Yet another survey has revealed many Americans perceive that driving while high on marijuana is less risky than drunk driving.
The nonprofit Insurance Institute for Highway Safety (IIHS) reports that a nationwide survey conducted in April and May 2017 shows the disparity: 88% of high schoolers and 93% of parents said alcohol-impaired driving is dangerous, but just 68% of teens and 76% of parents said the same about
driving while high.
All 50 states and the District of Columbia have drug-impaired driving laws.
The Insurance Information Institute reported in November that more than one-third of people age 18 to 44 would ride in a car with a driver high on marijuana,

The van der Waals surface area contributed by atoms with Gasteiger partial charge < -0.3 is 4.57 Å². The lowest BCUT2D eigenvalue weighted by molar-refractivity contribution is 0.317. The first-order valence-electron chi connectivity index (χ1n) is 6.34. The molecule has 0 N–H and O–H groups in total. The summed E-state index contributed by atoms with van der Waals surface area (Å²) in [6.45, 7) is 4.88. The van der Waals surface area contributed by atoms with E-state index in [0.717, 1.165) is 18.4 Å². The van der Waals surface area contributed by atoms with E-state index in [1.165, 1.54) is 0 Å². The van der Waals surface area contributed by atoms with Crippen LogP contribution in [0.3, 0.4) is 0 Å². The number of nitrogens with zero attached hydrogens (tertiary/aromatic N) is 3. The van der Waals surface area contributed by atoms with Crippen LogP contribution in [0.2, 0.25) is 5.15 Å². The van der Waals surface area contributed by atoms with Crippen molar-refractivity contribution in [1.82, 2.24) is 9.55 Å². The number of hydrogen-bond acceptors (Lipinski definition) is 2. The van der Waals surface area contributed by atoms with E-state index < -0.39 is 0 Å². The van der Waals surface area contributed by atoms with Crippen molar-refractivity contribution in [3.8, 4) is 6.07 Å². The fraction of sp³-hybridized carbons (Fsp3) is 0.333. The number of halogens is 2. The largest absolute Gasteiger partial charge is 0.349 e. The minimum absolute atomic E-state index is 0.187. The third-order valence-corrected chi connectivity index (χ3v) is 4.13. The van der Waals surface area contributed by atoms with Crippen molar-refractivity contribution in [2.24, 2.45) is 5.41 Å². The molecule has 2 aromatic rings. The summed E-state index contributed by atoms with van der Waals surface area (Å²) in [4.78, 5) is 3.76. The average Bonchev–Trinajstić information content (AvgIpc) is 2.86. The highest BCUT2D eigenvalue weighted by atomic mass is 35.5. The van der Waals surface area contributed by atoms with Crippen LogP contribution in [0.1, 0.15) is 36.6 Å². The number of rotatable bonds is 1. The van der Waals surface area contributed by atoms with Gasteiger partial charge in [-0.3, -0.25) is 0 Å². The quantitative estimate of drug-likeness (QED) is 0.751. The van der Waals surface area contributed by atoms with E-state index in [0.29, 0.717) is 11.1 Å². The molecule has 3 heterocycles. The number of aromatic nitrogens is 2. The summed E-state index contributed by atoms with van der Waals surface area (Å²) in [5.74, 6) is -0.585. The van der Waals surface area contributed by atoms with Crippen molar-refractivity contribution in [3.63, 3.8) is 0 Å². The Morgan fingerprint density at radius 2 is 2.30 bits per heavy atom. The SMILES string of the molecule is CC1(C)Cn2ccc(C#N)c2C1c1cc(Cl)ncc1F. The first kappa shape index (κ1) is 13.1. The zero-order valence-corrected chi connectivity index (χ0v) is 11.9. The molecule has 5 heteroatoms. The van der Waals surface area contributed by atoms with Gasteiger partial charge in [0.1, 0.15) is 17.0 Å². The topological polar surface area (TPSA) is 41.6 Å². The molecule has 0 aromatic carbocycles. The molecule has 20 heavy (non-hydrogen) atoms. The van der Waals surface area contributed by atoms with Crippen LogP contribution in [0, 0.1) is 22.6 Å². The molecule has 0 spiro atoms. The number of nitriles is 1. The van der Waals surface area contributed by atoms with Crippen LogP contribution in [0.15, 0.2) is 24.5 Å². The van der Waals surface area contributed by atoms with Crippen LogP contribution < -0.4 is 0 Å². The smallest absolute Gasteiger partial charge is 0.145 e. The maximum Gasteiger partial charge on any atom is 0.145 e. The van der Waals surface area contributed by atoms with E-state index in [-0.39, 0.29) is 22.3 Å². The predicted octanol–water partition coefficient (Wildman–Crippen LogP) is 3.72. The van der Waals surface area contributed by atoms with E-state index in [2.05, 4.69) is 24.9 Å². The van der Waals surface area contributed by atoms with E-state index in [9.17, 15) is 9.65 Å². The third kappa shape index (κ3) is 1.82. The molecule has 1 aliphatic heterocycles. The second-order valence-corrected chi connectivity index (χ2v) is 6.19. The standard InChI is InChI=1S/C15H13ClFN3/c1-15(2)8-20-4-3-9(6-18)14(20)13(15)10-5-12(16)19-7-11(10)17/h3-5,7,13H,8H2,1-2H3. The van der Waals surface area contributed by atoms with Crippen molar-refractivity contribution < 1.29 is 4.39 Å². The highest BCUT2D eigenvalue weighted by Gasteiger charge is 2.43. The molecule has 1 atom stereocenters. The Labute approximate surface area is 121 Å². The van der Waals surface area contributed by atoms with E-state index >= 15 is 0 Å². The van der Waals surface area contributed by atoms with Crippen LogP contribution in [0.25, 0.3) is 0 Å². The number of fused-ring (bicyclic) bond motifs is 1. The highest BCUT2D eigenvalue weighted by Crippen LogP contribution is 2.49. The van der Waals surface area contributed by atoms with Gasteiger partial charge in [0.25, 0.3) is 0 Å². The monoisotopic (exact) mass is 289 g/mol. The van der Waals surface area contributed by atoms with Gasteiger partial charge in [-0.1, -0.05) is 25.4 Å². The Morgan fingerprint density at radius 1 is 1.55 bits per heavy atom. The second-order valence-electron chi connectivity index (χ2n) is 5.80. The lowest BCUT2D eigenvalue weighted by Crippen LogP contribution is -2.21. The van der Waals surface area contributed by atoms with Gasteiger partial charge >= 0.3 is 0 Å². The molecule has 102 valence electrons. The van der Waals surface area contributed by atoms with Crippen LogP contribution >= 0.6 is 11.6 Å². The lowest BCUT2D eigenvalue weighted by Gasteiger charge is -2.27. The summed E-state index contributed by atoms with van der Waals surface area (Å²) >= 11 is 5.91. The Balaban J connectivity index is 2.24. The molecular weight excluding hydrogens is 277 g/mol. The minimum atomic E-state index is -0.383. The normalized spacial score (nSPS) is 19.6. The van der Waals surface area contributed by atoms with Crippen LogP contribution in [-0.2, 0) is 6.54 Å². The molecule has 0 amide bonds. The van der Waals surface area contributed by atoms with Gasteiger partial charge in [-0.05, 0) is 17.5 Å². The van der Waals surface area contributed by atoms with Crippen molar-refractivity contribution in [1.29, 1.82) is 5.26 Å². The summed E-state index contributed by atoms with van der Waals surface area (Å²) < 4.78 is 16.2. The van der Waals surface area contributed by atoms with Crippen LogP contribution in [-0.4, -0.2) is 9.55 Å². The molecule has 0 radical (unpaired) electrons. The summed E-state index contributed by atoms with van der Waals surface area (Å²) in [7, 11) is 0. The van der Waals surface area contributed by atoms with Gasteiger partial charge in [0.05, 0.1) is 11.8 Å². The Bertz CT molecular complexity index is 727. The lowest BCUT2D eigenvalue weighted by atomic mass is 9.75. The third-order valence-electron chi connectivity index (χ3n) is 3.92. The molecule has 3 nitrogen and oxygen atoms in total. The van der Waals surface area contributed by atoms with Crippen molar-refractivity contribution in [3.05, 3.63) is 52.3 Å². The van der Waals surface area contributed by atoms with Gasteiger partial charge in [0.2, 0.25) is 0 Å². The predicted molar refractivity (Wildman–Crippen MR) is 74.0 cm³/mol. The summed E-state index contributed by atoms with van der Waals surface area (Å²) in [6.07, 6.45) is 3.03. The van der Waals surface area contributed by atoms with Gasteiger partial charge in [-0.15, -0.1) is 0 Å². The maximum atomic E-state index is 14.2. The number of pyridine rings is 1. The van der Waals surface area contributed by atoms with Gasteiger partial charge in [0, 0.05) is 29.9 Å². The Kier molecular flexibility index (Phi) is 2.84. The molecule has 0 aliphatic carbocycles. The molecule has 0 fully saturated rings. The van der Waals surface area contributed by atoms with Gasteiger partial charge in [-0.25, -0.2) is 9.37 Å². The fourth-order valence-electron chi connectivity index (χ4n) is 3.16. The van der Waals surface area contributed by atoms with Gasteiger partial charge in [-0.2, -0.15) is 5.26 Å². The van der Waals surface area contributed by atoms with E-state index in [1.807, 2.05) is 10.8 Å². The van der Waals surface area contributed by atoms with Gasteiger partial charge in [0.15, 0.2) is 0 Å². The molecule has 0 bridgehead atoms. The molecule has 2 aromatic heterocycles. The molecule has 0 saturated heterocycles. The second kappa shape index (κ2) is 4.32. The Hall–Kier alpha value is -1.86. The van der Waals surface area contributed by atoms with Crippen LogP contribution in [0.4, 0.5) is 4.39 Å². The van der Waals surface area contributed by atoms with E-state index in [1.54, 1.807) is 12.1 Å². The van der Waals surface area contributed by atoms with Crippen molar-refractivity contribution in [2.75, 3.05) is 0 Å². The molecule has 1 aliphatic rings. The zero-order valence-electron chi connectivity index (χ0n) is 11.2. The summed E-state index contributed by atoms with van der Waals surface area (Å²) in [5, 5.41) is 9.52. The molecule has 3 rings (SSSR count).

showing greater tolerance than for riding with a drunk driver.
The Denver Post reported in August that a Colorado Department of Transportation survey found that 72% of Colorado marijuana consumers thought it was
safer to drive under the influence of marijuana than under the influence of alcohol.
In 2017, the Centers for Disease Control noted that marijuana impairs driving in several ways:
marijuana slows reaction time and ability to make decisions
it impairs coordination, distorts perception, and hampers problem-solving
when combined with alcohol use, impaired driving worsens beyond what it would be for either drug by itself.
IIHS cites 2017 research showing legalized marijuana use correlates with more crashes. Insurance collision claims rose 3% after recreational marijuana became legal in Colorado, Oregon, and Washington.
Also, roughly one-third of teens and one-quarter of parents surveyed mistakenly believe it's legal to drive under the influence of marijuana in states where recreational marijuana is legal.
Eight states and the District of Columbia have legalized recreational marijuana.